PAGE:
Home ScamsAdvance Fee Scams ‘UEFA EURO 2016 ONLINE E-Draw’ Advance Fee Scam

‘UEFA EURO 2016 ONLINE E-Draw’ Advance Fee Scam

by Brett M. Christensen

Email purporting to be from European football governing body UEFA claims that you have won £760,000 in the UEFA Euro 2016 online e-draw.

Brief Analysis:
The email is not from UEFA and you have not won any money. The email is an advance fee scam designed to trick you into sending your money and personal information to cybercriminals.

ONLINE NOTIFICATION DESKWe happily announce to you the draw (#1070) of the UEFA EURO 2016 ONLINE E-Draw, online
Sweepstakes International program. Your e-mail address attached to ticket number: 1395752415-
750 with Serial number 1395/16 drew the lucky numbers: 06 17 26 58 34 bonus number 89, which
subsequently happen to be among our lucky selected email address in the online draw in the 1st
category i.e. match 6. You have therefore been approved to claim a total sum of £760,000.00 (Seven
hundred and sixty thousand great British Pounds) in cash credited to file ZXT/13957008932/16. All
participants for the online version were selected randomly from World Wide Web sites through
computer draw system and extracted from over 100,000 unions, individuals, associations, and
corporate bodies that are listed online. This promotion takes place once in a year.For more details email our claim office for price claims along with your file number,
Full names:
Phone number:

Mr. Gabriel Wayne
Email: uefa_claimsdept16@yahoo.fr
Website [removed]
Our agent will immediately commence the process to facilitate the release of your funds as soon as
you send the required details. For security reasons, you`re advised to keep your winning information
confidential till your claims is processed and your money remitted to you.
Congratulations from me and members of staff of UEFA EURO 2016 Draw.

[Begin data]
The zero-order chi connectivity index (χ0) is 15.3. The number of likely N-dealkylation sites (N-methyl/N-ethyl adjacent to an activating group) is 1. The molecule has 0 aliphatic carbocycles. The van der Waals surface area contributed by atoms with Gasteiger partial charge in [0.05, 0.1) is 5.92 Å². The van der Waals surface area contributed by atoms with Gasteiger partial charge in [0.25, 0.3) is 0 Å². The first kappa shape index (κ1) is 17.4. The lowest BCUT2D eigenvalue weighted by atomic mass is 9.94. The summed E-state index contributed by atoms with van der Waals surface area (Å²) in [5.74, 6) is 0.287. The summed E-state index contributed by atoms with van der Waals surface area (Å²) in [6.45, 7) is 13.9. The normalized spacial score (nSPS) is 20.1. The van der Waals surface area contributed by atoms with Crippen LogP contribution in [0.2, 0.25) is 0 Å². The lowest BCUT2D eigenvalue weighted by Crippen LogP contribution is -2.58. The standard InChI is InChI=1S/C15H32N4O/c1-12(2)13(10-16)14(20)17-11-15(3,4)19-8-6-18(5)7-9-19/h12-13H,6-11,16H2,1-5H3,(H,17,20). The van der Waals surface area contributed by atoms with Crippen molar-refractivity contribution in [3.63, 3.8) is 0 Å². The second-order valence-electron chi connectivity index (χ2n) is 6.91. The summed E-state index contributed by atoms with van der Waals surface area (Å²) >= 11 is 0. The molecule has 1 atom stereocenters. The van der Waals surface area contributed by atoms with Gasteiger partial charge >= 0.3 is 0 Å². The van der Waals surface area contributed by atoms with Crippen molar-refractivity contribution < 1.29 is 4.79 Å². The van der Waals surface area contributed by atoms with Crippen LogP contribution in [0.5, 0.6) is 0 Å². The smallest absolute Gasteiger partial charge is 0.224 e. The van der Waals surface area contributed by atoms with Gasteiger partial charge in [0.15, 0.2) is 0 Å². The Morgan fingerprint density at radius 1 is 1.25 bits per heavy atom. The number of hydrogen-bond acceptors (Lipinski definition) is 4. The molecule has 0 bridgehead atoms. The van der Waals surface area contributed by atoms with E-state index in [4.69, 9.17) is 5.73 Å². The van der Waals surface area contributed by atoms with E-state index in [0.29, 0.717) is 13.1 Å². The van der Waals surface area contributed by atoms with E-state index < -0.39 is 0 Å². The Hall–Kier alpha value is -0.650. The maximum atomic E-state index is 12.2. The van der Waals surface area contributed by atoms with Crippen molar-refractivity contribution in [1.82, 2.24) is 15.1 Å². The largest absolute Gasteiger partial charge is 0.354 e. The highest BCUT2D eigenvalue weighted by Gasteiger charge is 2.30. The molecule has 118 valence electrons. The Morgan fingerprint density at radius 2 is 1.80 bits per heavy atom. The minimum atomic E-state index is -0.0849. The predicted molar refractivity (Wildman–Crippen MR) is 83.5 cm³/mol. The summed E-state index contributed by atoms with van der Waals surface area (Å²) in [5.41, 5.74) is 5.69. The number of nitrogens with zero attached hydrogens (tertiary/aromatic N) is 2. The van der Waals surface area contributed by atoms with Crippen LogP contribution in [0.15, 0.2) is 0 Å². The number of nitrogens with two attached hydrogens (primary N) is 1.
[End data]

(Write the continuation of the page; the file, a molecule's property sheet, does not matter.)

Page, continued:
Yours faithfully,
Mr. Thomas H. Price

UEFA Advance Fee Scam Message

Detailed Analysis:
According to this email, which claims to be from European football governing body UEFA, you have just won £760,000 in the UEFA Euro 2016 online e-draw.  The supposed winning notification, which arrives as a PDF complete with UEFA themed graphics and ‘official sponsor’ logos, claims that your email address was randomly selected as a winning entry via a ‘computer draw system’.

To get hold of your unexpected windfall, you are instructed to send your details to the ‘claim officer’ Mr Gabriel Wayne via a Yahoo email address.

However, the email is not from UEFA and you have not won so much as a penny, let alone £760,000.  There is no prize and the ‘online e-draw’ described in the message does not exist. The goal of the email is to trick you into sending money and personal information to online criminals.

If you fall for the ruse and contact the ‘claim officer’ as instructed, you will soon receive a follow-up message that demands that you send money to cover various expenses supposedly related to the processing of your prize. The scammers will claim that these expenses must be paid in advance and cannot be deducted from your prize money under any circumstances. They will warn that, if you do not send the money they demand, you will forfeit your claim to the supposed prize.